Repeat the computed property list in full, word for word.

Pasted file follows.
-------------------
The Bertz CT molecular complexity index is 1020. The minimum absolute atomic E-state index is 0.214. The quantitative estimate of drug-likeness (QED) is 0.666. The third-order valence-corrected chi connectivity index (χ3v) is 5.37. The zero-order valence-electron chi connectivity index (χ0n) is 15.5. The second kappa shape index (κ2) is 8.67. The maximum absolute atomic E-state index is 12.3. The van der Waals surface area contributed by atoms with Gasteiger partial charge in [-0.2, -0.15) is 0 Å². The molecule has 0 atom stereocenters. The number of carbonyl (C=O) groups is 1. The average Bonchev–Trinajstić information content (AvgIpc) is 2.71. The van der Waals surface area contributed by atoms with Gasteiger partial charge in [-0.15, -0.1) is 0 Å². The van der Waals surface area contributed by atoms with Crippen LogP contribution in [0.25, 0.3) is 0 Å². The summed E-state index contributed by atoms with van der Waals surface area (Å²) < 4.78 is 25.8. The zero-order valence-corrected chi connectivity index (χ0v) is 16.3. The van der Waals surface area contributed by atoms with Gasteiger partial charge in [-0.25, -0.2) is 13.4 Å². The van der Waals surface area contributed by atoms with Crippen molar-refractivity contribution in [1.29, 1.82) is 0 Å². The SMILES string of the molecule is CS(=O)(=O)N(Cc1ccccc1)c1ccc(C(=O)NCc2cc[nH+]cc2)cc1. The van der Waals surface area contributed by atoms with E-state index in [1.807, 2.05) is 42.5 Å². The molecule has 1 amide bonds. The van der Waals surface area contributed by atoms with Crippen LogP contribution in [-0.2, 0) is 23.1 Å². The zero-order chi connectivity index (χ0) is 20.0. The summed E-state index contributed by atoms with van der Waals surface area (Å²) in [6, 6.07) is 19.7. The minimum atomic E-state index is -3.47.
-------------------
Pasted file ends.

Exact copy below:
The Bertz CT molecular complexity index is 1020. The minimum absolute atomic E-state index is 0.214. The quantitative estimate of drug-likeness (QED) is 0.666. The third-order valence-corrected chi connectivity index (χ3v) is 5.37. The zero-order valence-electron chi connectivity index (χ0n) is 15.5. The second kappa shape index (κ2) is 8.67. The maximum absolute atomic E-state index is 12.3. The van der Waals surface area contributed by atoms with Gasteiger partial charge in [-0.2, -0.15) is 0 Å². The molecule has 0 atom stereocenters. The number of carbonyl (C=O) groups is 1. The average Bonchev–Trinajstić information content (AvgIpc) is 2.71. The van der Waals surface area contributed by atoms with Gasteiger partial charge in [-0.15, -0.1) is 0 Å². The van der Waals surface area contributed by atoms with Crippen LogP contribution in [0.25, 0.3) is 0 Å². The summed E-state index contributed by atoms with van der Waals surface area (Å²) < 4.78 is 25.8. The zero-order valence-corrected chi connectivity index (χ0v) is 16.3. The van der Waals surface area contributed by atoms with Gasteiger partial charge in [-0.25, -0.2) is 13.4 Å². The van der Waals surface area contributed by atoms with Crippen molar-refractivity contribution in [1.29, 1.82) is 0 Å². The SMILES string of the molecule is CS(=O)(=O)N(Cc1ccccc1)c1ccc(C(=O)NCc2cc[nH+]cc2)cc1. The van der Waals surface area contributed by atoms with E-state index in [1.807, 2.05) is 42.5 Å². The molecule has 1 amide bonds. The van der Waals surface area contributed by atoms with Crippen LogP contribution in [-0.2, 0) is 23.1 Å². The zero-order chi connectivity index (χ0) is 20.0. The summed E-state index contributed by atoms with van der Waals surface area (Å²) in [6, 6.07) is 19.7. The minimum atomic E-state index is -3.47.